Bundlhub is a new idea that hasn't been well thought out. Thikshan Arulampalam came up with the idea some years ago, and wasted his savings in a futile attempt to penetrate the market in the United States. After six months his money was shot, and he had to admit that his idea wasn't able to make money.

Instead of giving up, he decided that Bundlhub could work in his native Sri Lanka. Somehow he was able to convince Rangana Samarasinghe of his ideas commercial viability, despite the utter failure he had in the US market.

A bad idea

Bundlhub is an attempt to enable people to share things via a dutch auction.

The concept is half-baked at best, and this may be the reason why it has struggled to find willing participants. Thikshan Arulampalam has a history of working with major economic intrests, like the London Stock Exchange, so why he felt that this new idea would work isn't well understood.

His dream was to have a Sri Lanken themed restaurant in New York, but when he pitched that idea at a start up event, it was shot down immediately. The investors told him that he wasn't a professional chef, and that he had no business in the world of New York gastronomy.

He did receive a modicum of encouragement for another idea, and unfortunately, he may have interpreted what could have been pity for support.

The idea Thikshan Arulampalam latched onto was Bundlhub, and he has worked tirelessly to make it work.

Redundant and boring

Bundlhub isn't a needed product, and the fact that it didn't work in a major economy is proof of that. While most people can accept that some ideas just aren't good ones, Thikshan Arulampalam has not been able to let his white whale go.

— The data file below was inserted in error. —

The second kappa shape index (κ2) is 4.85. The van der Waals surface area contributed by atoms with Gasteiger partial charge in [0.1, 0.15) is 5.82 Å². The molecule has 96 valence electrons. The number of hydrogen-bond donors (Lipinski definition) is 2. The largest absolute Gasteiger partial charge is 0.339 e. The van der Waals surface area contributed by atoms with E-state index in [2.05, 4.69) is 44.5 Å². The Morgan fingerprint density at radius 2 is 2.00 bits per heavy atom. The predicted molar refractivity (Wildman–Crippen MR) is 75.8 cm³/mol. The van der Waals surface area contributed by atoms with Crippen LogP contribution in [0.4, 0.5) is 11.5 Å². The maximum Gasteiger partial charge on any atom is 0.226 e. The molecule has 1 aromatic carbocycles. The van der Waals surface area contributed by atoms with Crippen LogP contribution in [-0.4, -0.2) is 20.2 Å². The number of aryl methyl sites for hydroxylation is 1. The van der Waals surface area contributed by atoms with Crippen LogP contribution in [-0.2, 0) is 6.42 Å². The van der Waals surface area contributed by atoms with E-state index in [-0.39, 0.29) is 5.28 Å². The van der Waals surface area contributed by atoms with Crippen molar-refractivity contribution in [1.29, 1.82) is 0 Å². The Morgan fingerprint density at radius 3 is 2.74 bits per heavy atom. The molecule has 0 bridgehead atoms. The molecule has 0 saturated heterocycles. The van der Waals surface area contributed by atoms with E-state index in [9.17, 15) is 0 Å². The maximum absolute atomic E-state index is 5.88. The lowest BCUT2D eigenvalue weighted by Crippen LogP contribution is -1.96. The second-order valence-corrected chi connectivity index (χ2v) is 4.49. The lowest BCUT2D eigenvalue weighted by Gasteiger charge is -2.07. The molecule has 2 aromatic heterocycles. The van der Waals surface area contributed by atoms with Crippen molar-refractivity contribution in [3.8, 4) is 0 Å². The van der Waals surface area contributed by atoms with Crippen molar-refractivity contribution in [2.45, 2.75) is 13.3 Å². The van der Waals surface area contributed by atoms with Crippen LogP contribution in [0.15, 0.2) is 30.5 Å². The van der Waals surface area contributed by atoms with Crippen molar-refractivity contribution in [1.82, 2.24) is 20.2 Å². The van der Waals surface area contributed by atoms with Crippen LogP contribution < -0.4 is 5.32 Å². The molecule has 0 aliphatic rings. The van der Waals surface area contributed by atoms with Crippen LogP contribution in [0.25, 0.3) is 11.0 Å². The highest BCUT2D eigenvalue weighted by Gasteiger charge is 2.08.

Much like the cursed Captain Ahab, Thikshan Arulampalam is chasing a dream that will yield nothing but pain and loss. Bundlhub didn't work in the United States, and it isn't likely to work anywhere. People simply don't need a platform to facilitate sharing, as they have many ways to do it already.

Why this idea has gotten as far as it has is beyond comprehension, but in the fullness of time the market will destroy this concept, and relegate it to the dustbin of history.

Why bother?

Before you use Bundlhub, think about what you are doing. Do you really need to submit yourself to a sharing platform that will determine what you are able to receive for your hard earned-things?

You would probably be far better off using another form of trading, and you will have to ability to choose what you receive, and on what terms.

Bundlhub is a sad attempt to break into the online marketplace, and much like his ill fated dream of a restaurant in New York, Thikshan Arulampalam will once again taste bitter failure when Bundlhub is shown to be the drab, useless idea that it is.